WikiLeaks releases classified Guantanamo documents

[JURIST] WikiLeaks [official website] on Sunday began publishing The Guantanamo Files [materials], a collection of more than 700 classified documents relating to the evidence and treatment of almost all detainees held at Guantanamo Bay [JURIST news archive] between 2002 and 2008. The documents—detailing things such as the circumstances of detention, the evidence justifying detention, detainee risk evaluations, and the decision process of which detainees to transfer, hold, or release of 758 of the 779 total detainees—were published in part on the WikiLeaks website and released to media outlets. According to the media outlets that have analyzed the documents, they reveal that 220 high value al Qaeda [CFR backgrounder] operatives had been held at Guantanamo, in addition to 150 who had been held for years without significant evidence against them [Guardian report]. The documents also detailed the practice of US forces detaining people in Afghanistan based on their wearing a particular model of watch [Telegraph report] that is known to be used by al Qaeda leaders. Additionally, 20 juveniles were held at the detention facility, including Omar Khadr [JURIST news archive], who was classified as a high value detainee by the Obama administration and agreed to a plea agreement [JURIST report] after eight years in detention. The American Civil Liberties Union (ACLU) [advocacy website] stated that the leaks emphasized the necessity of judicial review [press release]:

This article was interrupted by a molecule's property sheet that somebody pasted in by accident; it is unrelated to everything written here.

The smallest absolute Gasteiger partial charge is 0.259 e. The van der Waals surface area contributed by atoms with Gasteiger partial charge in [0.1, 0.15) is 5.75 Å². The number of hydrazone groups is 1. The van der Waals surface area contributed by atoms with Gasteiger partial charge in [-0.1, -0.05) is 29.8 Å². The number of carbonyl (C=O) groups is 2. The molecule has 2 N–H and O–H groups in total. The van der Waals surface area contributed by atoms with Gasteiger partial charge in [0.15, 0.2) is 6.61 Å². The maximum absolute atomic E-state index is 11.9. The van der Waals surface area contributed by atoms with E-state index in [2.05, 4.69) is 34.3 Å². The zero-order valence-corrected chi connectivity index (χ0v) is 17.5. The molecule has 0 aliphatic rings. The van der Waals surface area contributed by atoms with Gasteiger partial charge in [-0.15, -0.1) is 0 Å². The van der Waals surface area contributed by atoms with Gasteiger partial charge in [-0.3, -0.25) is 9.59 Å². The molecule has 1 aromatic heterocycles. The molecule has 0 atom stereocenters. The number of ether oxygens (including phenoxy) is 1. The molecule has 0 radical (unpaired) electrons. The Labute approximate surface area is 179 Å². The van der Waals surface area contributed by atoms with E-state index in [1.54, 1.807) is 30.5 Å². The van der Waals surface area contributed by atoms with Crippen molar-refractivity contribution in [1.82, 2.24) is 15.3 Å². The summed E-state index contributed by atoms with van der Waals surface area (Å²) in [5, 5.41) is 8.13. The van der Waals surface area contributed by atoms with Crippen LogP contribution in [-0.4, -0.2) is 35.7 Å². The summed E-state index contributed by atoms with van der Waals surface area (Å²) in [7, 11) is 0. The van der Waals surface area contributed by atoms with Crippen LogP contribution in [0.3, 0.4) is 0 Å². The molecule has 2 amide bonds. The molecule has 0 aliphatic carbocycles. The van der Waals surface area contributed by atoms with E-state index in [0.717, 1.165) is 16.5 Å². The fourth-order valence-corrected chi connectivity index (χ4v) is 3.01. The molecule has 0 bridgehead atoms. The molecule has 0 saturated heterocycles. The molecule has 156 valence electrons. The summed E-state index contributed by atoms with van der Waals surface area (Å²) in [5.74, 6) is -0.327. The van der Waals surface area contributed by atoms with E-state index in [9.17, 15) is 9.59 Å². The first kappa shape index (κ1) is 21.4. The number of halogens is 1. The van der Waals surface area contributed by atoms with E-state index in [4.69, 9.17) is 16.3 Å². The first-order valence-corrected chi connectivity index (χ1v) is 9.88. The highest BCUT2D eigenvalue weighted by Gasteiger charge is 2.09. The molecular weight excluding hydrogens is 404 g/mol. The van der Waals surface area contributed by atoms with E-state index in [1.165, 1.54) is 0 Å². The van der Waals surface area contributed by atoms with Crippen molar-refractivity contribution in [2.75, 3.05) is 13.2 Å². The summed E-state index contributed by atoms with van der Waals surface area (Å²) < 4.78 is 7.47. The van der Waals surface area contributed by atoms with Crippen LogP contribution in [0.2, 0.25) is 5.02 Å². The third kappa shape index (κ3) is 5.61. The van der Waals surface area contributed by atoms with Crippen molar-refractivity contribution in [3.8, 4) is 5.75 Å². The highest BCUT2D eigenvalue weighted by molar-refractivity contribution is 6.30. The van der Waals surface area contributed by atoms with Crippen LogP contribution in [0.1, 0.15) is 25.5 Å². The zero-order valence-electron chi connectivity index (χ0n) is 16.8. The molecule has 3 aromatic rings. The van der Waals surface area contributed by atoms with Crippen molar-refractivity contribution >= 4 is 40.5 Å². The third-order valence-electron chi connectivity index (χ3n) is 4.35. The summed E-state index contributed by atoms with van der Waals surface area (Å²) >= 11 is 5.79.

These documents are remarkable because they show just how questionable the government's basis has been for detaining hundreds of people, in some cases indefinitely, at Guantanamo. The one-sided assessments are rife with uncorroborated evidence, information obtained through torture, speculation, errors and allegations that have been proven false. If the government had followed the law, it would have established a meaningful and prompt process to separate the innocent from those who are legally detainable.
In responding to the documents, the US Defense Department (DOD) [official website] emphasized that some documents that have not been leaked, including the Guantanamo Review Task Force, which may reflect a change in the government classifications [press release] of detainees. The DOD also stated that the administration had "made the protection of American citizens the top priority and we are concerned that the disclosure of these documents could be damaging to those efforts."

The military detention facility at Guantanamo Bay, Cuba was opened in January 2002 [JURIST Archives report], and has consistently been a focal point for national and international controversy over the treatment of detainees. The leaks come as President Barack Obama has been attempting to close the facility [JURIST report] and transfer the detainees [JURIST news archive] to other countries. Closing the facility has faced several difficulties, however, and attempts to prosecute detainees in civilian courts have recently failed [JURIST reports]. The Guantanamo Files are the latest in a line of leaks that have shed light on the military and diplomatic actions [JURIST reports] of the US government in the aftermath of the 9/11 terror attacks [JURIST news archive].

 

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